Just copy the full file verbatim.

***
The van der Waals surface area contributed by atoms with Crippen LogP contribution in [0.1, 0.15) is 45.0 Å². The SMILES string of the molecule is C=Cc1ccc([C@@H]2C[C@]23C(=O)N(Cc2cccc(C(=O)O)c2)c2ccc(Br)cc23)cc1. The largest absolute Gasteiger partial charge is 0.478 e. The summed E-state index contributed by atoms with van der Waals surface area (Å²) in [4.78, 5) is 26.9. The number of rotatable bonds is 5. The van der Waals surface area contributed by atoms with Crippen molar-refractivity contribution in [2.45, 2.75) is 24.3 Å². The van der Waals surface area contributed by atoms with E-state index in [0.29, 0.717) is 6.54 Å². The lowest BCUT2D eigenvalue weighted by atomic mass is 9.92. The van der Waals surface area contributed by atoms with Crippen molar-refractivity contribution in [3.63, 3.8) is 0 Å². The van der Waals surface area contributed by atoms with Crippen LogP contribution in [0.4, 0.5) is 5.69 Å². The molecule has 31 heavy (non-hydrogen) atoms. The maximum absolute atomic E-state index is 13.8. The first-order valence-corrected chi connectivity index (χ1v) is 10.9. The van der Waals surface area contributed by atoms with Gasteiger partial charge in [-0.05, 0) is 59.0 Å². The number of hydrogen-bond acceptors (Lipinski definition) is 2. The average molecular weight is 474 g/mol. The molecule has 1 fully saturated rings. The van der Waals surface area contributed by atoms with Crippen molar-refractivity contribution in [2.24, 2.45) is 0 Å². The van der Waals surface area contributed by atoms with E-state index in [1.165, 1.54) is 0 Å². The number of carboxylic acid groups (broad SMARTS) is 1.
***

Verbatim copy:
The van der Waals surface area contributed by atoms with Crippen LogP contribution in [0.1, 0.15) is 45.0 Å². The SMILES string of the molecule is C=Cc1ccc([C@@H]2C[C@]23C(=O)N(Cc2cccc(C(=O)O)c2)c2ccc(Br)cc23)cc1. The largest absolute Gasteiger partial charge is 0.478 e. The summed E-state index contributed by atoms with van der Waals surface area (Å²) in [4.78, 5) is 26.9. The number of rotatable bonds is 5. The van der Waals surface area contributed by atoms with Crippen molar-refractivity contribution in [2.45, 2.75) is 24.3 Å². The van der Waals surface area contributed by atoms with E-state index in [0.29, 0.717) is 6.54 Å². The lowest BCUT2D eigenvalue weighted by atomic mass is 9.92. The van der Waals surface area contributed by atoms with Crippen molar-refractivity contribution in [3.63, 3.8) is 0 Å². The van der Waals surface area contributed by atoms with Crippen LogP contribution in [0.4, 0.5) is 5.69 Å². The molecule has 31 heavy (non-hydrogen) atoms. The maximum absolute atomic E-state index is 13.8. The first-order valence-corrected chi connectivity index (χ1v) is 10.9. The van der Waals surface area contributed by atoms with Gasteiger partial charge in [-0.05, 0) is 59.0 Å². The number of hydrogen-bond acceptors (Lipinski definition) is 2. The average molecular weight is 474 g/mol. The molecule has 1 fully saturated rings. The van der Waals surface area contributed by atoms with Crippen molar-refractivity contribution in [2.24, 2.45) is 0 Å². The van der Waals surface area contributed by atoms with E-state index in [1.165, 1.54) is 0 Å². The number of carboxylic acid groups (broad SMARTS) is 1.